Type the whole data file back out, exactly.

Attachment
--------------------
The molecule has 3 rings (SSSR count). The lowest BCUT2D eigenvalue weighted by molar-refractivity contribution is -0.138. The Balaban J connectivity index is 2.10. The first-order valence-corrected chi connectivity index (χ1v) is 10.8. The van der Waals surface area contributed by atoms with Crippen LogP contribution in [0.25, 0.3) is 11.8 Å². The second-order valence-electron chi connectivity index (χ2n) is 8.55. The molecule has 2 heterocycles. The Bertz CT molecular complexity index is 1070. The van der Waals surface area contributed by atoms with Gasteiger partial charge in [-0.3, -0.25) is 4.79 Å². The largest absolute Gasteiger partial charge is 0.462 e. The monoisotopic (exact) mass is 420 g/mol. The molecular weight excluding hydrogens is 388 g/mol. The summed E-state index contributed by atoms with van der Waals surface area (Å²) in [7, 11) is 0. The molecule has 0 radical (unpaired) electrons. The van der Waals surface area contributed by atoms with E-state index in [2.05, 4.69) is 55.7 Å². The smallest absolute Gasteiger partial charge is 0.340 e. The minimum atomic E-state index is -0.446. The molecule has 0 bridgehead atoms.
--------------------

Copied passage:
The molecule has 3 rings (SSSR count). The lowest BCUT2D eigenvalue weighted by molar-refractivity contribution is -0.138. The Balaban J connectivity index is 2.10. The first-order valence-corrected chi connectivity index (χ1v) is 10.8. The van der Waals surface area contributed by atoms with Crippen LogP contribution in [0.25, 0.3) is 11.8 Å². The second-order valence-electron chi connectivity index (χ2n) is 8.55. The molecule has 2 heterocycles. The Bertz CT molecular complexity index is 1070. The van der Waals surface area contributed by atoms with Gasteiger partial charge in [-0.3, -0.25) is 4.79 Å². The largest absolute Gasteiger partial charge is 0.462 e. The monoisotopic (exact) mass is 420 g/mol. The molecular weight excluding hydrogens is 388 g/mol. The summed E-state index contributed by atoms with van der Waals surface area (Å²) in [7, 11) is 0. The molecule has 0 radical (unpaired) electrons. The van der Waals surface area contributed by atoms with E-state index in [2.05, 4.69) is 55.7 Å². The smallest absolute Gasteiger partial charge is 0.340 e. The minimum atomic E-state index is -0.446. The molecule has 0 bridgehead atoms.